The second approach involves a re-design of the bushing to incorporate a water-cooled insulator strip to thermally mask the hot spot.
Once the bushing's thermal anomaly is corrected, the same has to be done for the inductor case. This means ensuring that water cooling is complete, or that it at least produces a uniform smooth curving isotherm around the inside of the shell without hot and cold spots. These irregularities lead to variation in the depth of sinter, which in turn allows differential stress to focus locally and cause encapsulation failure.
A good way to determine if case cooling modifications are needed is to examine a used refractory to see if sinter depth was uniform. In some cases, existing water-cooled areas can be buffered by using insulating papers to achieve a more uniform thermal profile.
It is also important to keep the refractory from "locking" into irregular backup structures. In other words, because of the expansion or detraction that temperature changes cause in normal operation, the inside of the case should be smooth sided, without anything that would tend to mechanically hold the refractory and create a focus of differential stress. Among others, these items might be case patches, large steps in side plates or open case separations.
The channel cross section should also be modified to reduce stress, a circle being the preferable cross-sectional shape. For cast iron melting, the channel form should be made of heavy gauge, low carbon cast or welded steel, fabricated with matching resistivity filler rod with a nominal wall in excess of 1/2 in. thick. Normally, the form would be hollow, but when torch firing will not be used or no liquid iron is available for priming, the inside may be filled with gray iron.
The amount of porosity in a fully compacted DVC refractory will determine the percentage of pores filled and thus the electromagnetic coupling of the network. As power increases, the tolerable network density decreases, but there is a reasonable range in which satisfactory encapsulation occurs and the unit will run well. When the critical coupling maximum is exceeded, the network internally superheats and circulates, destroying the bonded refractory structure and rapidly eroding the lining.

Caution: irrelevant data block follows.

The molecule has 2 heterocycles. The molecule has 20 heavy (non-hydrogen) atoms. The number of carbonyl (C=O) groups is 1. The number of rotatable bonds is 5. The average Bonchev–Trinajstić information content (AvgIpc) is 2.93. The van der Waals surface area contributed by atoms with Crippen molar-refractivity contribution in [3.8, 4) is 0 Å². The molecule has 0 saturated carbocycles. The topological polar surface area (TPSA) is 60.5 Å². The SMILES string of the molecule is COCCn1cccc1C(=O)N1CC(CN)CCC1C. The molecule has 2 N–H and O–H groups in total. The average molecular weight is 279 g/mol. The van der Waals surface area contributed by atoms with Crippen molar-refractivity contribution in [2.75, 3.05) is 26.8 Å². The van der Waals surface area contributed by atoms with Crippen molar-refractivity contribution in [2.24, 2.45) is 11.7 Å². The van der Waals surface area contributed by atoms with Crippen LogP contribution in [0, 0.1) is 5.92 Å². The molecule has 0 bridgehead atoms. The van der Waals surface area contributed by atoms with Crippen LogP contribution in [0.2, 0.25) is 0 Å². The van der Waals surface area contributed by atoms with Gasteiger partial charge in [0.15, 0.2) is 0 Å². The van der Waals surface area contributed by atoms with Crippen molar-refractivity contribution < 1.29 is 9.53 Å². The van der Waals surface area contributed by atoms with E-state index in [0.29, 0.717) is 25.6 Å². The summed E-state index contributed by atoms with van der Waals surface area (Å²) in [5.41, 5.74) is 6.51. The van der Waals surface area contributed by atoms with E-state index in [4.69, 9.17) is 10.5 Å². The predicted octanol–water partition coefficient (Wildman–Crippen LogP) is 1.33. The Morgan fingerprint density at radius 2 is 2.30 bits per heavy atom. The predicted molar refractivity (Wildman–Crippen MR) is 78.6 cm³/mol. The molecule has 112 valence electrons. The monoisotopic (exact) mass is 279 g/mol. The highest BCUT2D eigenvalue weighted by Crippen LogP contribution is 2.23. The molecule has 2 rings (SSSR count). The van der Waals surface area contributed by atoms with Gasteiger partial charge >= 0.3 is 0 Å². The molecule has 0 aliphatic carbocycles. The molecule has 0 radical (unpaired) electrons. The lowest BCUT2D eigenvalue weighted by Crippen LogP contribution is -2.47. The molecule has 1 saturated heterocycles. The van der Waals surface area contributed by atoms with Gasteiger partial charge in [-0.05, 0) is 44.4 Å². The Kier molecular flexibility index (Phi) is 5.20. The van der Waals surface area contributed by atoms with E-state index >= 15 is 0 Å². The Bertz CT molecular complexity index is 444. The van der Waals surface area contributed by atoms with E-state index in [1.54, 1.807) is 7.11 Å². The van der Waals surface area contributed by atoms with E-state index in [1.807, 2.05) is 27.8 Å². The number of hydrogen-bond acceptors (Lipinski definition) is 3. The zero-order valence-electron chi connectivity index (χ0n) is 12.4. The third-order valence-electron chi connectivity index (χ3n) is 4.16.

Sometimes, an interim condition known as "worm" or "rat" holes may develop in the network area. These secondary channels typically follow isotherms and often reconnect to the channel itself or penetrate into and through portions of the throat. They will unerringly follow an isotherm of thermal balance between the electromagnetic flux/channel on one side and the cooled case or bushing on the other.
If, however, they find an anomaly in the thermal balance--a slight hot or cool spot--they may turn and bore a hole right through the case or bushing. Therefore, a uniform thermal profile is even more critical to good refractory performance than to the electrical, mechanical or efficiency considerations of the equipment.
Last month, it was suggested that the application of a low vacuum could help reduce saturation formation and its subsequent damage by drying the refractory. The method is imperfect, however, and the tiny amount of moisture necessary to form oxides may still reside in the refractory.
The stabilization and full encapsulation of the metal saturation network that occurs within the same time frame as the recommended dryout of the refractory will actually do as much or, in some cases, more to prevent further damage. A channel that is effectively sealed by a fused refractory is impervious to the passage of any gas, including water vapor.
In addition, the metal-saturated refractory between the encapsulation zone and the inside channel surface is nearly impermeable because of the liquid and solid metal filling the pores. What appears to be a dryout process may in fact be an indicator of encapsulation of the network, and may make the application of the low vacuum necessary only during the initial stages of network development.
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|Title Annotation:||part 2|
|Author:||Stark, Ronald A.|
|Date:||Jul 1, 1994|